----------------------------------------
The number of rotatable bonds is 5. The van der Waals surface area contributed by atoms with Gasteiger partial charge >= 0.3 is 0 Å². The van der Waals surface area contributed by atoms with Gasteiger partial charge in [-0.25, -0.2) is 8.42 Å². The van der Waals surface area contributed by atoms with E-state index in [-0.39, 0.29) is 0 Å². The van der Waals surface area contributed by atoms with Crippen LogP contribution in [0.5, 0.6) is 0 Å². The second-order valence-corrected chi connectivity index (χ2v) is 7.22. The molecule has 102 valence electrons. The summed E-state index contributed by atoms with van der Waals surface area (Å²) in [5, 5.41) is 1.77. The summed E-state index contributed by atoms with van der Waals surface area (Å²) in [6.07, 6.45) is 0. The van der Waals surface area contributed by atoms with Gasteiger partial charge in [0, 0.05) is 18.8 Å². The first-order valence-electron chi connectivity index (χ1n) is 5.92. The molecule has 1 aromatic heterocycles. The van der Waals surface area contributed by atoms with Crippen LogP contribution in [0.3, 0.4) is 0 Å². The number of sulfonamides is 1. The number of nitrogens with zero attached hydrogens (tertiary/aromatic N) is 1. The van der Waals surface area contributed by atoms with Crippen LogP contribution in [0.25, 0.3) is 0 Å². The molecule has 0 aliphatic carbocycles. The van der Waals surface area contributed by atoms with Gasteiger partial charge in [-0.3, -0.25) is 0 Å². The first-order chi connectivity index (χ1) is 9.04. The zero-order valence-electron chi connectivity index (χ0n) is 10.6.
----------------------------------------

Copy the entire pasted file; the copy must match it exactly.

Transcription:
The number of rotatable bonds is 5. The van der Waals surface area contributed by atoms with Gasteiger partial charge >= 0.3 is 0 Å². The van der Waals surface area contributed by atoms with Gasteiger partial charge in [-0.25, -0.2) is 8.42 Å². The van der Waals surface area contributed by atoms with E-state index in [-0.39, 0.29) is 0 Å². The van der Waals surface area contributed by atoms with Crippen LogP contribution in [0.5, 0.6) is 0 Å². The second-order valence-corrected chi connectivity index (χ2v) is 7.22. The molecule has 102 valence electrons. The summed E-state index contributed by atoms with van der Waals surface area (Å²) in [5, 5.41) is 1.77. The summed E-state index contributed by atoms with van der Waals surface area (Å²) in [6.07, 6.45) is 0. The van der Waals surface area contributed by atoms with Gasteiger partial charge in [0, 0.05) is 18.8 Å². The first-order valence-electron chi connectivity index (χ1n) is 5.92. The molecule has 1 aromatic heterocycles. The van der Waals surface area contributed by atoms with Crippen LogP contribution in [0.3, 0.4) is 0 Å². The number of sulfonamides is 1. The number of nitrogens with zero attached hydrogens (tertiary/aromatic N) is 1. The van der Waals surface area contributed by atoms with Crippen LogP contribution in [0.25, 0.3) is 0 Å². The molecule has 0 aliphatic carbocycles. The van der Waals surface area contributed by atoms with Gasteiger partial charge in [-0.3, -0.25) is 0 Å². The first-order chi connectivity index (χ1) is 9.04. The zero-order valence-electron chi connectivity index (χ0n) is 10.6.